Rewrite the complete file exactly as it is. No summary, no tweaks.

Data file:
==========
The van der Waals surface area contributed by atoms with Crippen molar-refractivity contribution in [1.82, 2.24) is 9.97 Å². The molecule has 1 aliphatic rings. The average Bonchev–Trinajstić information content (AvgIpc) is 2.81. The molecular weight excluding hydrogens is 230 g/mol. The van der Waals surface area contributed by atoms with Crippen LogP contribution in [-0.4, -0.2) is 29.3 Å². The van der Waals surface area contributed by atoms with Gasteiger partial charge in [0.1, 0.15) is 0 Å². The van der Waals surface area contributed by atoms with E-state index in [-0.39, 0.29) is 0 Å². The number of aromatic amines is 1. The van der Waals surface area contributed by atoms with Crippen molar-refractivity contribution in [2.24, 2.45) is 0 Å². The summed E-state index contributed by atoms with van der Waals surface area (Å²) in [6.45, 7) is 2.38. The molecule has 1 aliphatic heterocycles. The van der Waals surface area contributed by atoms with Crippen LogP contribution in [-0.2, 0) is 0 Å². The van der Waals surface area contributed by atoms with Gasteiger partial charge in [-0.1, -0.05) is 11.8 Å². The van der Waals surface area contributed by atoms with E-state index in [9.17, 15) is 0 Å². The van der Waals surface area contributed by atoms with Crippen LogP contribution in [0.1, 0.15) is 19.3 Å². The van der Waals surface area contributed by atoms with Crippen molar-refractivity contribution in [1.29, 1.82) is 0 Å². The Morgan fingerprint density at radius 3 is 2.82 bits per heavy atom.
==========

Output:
The van der Waals surface area contributed by atoms with Crippen molar-refractivity contribution in [1.82, 2.24) is 9.97 Å². The molecule has 1 aliphatic rings. The average Bonchev–Trinajstić information content (AvgIpc) is 2.81. The molecular weight excluding hydrogens is 230 g/mol. The van der Waals surface area contributed by atoms with Crippen LogP contribution in [-0.4, -0.2) is 29.3 Å². The van der Waals surface area contributed by atoms with Gasteiger partial charge in [0.1, 0.15) is 0 Å². The van der Waals surface area contributed by atoms with E-state index in [-0.39, 0.29) is 0 Å². The number of aromatic amines is 1. The van der Waals surface area contributed by atoms with Crippen molar-refractivity contribution in [2.24, 2.45) is 0 Å². The summed E-state index contributed by atoms with van der Waals surface area (Å²) in [6.45, 7) is 2.38. The molecule has 1 aliphatic heterocycles. The van der Waals surface area contributed by atoms with Crippen LogP contribution in [-0.2, 0) is 0 Å². The van der Waals surface area contributed by atoms with Gasteiger partial charge in [-0.1, -0.05) is 11.8 Å². The van der Waals surface area contributed by atoms with E-state index in [9.17, 15) is 0 Å². The van der Waals surface area contributed by atoms with Crippen LogP contribution in [0.1, 0.15) is 19.3 Å². The van der Waals surface area contributed by atoms with Crippen molar-refractivity contribution in [1.29, 1.82) is 0 Å². The Morgan fingerprint density at radius 3 is 2.82 bits per heavy atom.